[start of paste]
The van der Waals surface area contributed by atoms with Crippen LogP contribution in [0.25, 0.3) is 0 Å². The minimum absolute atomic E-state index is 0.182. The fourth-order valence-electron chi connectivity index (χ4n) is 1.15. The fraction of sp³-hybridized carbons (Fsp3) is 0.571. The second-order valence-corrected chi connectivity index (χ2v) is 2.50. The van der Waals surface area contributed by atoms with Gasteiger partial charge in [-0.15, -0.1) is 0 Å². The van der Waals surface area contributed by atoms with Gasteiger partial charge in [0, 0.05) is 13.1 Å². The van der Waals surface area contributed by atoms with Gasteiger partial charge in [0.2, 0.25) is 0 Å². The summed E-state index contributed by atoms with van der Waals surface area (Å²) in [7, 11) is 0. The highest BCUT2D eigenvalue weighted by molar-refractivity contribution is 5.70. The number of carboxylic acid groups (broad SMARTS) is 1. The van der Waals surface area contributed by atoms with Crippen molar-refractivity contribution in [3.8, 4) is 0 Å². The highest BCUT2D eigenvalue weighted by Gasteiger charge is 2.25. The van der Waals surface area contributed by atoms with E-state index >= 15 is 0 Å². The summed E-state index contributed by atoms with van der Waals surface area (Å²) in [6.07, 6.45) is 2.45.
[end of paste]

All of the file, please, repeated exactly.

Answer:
The van der Waals surface area contributed by atoms with Crippen LogP contribution in [0.25, 0.3) is 0 Å². The minimum absolute atomic E-state index is 0.182. The fourth-order valence-electron chi connectivity index (χ4n) is 1.15. The fraction of sp³-hybridized carbons (Fsp3) is 0.571. The second-order valence-corrected chi connectivity index (χ2v) is 2.50. The van der Waals surface area contributed by atoms with Gasteiger partial charge in [-0.15, -0.1) is 0 Å². The van der Waals surface area contributed by atoms with Gasteiger partial charge in [0, 0.05) is 13.1 Å². The van der Waals surface area contributed by atoms with Gasteiger partial charge in [0.2, 0.25) is 0 Å². The summed E-state index contributed by atoms with van der Waals surface area (Å²) in [7, 11) is 0. The highest BCUT2D eigenvalue weighted by molar-refractivity contribution is 5.70. The number of carboxylic acid groups (broad SMARTS) is 1. The van der Waals surface area contributed by atoms with Crippen molar-refractivity contribution in [3.8, 4) is 0 Å². The highest BCUT2D eigenvalue weighted by Gasteiger charge is 2.25. The van der Waals surface area contributed by atoms with E-state index >= 15 is 0 Å². The summed E-state index contributed by atoms with van der Waals surface area (Å²) in [6.07, 6.45) is 2.45.